Ugo Spirito

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Ugo Spirito (September 9, 1896, Arezzo April 28, 1979, Rome) was an Italian philosopher; at first, a fascist political philosopher and subsequently an idealist thinker. He has also been an academic and a University teacher.

Arezzo Comune in Tuscany, Italy

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Rome Capital city and comune in Italy

Rome is the capital city and a special comune of Italy. Rome also serves as the capital of the Lazio region. With 2,872,800 residents in 1,285 km2 (496.1 sq mi), it is also the country's most populated comune. It is the fourth most populous city in the European Union by population within city limits. It is the centre of the Metropolitan City of Rome, which has a population of 4,355,725 residents, thus making it the most populous metropolitan city in Italy. Rome is located in the central-western portion of the Italian Peninsula, within Lazio (Latium), along the shores of the Tiber. The Vatican City is an independent country inside the city boundaries of Rome, the only existing example of a country within a city: for this reason Rome has been often defined as capital of two states.

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Contents

Early life

Spirito undertook academic study in law and philosophy. [1] He was initially an advocate of positivism although in 1918, whilst attending Sapienza University of Rome, he abandoned his position to become a follower of the Actual Idealism of Giovanni Gentile. [2] By the age of 22 he was a self-proclaimed fascist and actualist. [2]

Positivism philosophy of science based on the view that information derived from scientific observation is the exclusive source of all authoritative knowledge

Positivism is a philosophical theory stating that certain ("positive") knowledge is based on natural phenomena and their properties and relations. Thus, information derived from sensory experience, interpreted through reason and logic, forms the exclusive source of all certain knowledge. Positivism holds that valid knowledge is found only in this a posteriori knowledge.

Sapienza University of Rome Italian university founded in Rome in 1303

The Sapienza University of Rome, also called simply Sapienza or the University of Rome, is a collegiate research university located in Rome, Italy. Formally known as Università degli Studi di Roma "La Sapienza", it is one of the largest European universities by enrollments and one of the oldest in history, founded in 1303. The University is one of the most prestigious Italian universities, commonly ranking first in national rankings and in Southern Europe.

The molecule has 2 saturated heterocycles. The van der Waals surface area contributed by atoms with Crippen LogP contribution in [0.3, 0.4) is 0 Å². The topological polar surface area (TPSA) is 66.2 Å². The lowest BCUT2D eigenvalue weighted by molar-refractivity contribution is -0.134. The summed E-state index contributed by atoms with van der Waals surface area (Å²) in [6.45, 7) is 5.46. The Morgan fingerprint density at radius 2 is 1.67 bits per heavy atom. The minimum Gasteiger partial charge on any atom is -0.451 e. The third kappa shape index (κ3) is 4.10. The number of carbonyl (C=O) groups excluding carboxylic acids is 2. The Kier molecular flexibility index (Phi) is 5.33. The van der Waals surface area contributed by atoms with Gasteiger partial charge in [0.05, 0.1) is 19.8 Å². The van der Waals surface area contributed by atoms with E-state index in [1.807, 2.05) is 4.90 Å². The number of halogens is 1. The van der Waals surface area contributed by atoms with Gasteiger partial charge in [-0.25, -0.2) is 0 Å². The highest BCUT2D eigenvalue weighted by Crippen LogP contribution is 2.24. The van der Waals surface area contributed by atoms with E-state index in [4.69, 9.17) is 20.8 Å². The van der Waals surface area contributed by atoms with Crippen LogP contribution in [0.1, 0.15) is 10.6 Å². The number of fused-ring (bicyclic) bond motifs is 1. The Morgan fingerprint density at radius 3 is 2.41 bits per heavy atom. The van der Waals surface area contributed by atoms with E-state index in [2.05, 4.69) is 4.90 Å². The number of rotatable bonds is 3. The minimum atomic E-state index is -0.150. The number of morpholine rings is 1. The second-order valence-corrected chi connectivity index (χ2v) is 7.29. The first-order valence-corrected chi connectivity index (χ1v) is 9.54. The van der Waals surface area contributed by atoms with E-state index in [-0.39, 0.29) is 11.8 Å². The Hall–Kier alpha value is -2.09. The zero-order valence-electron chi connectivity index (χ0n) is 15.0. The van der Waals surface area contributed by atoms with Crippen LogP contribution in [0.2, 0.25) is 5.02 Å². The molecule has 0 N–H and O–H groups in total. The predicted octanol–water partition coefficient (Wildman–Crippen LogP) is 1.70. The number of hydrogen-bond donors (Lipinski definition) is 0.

Giovanni Gentile Italian neo-Hegelian Idealist philosopher and politician

Giovanni Gentile was an Italian neo-Hegelian idealist philosopher, educator, and fascist politician. The self-styled "philosopher of Fascism", he was influential in providing an intellectual foundation for Italian Fascism, and ghostwrote part of The Doctrine of Fascism (1932) with Benito Mussolini. He was involved in the resurgence of Hegelian idealism in Italian philosophy and also devised his own system of thought, which he called "actual idealism" or "actualism", and which has been described as "the subjective extreme of the idealist tradition".

Fascism

Spirito's particular interest in fascism was corporatism and he came to discuss the subject in depth through the journal Nuovi Studi di Diritto, Economica e Politica. [2] He wrote extensively on his favoured topic of 'integral corporatism', a system where ownership would be concentrated in the hands of workers rather than shareholders. [3] This belief in integral corporatism was sometimes equated with a commitment to common ownership. [4] Effectively therefore he represented the left-wing of fascism by supporting corporatism as a means of mass nationalisation and was the butt of criticism from other fascists who accused him of Bolshevism. [5] Spirito's economically left-wing ideals did not come to fruition in Fascist Italy and in the later years of fascism Spirito fell out of favour with Benito Mussolini. [2] Indeed, in 1942 he even attempted to publish a book of his theories, entitled Revolutionary War, but permission was denied by Mussolini. [6]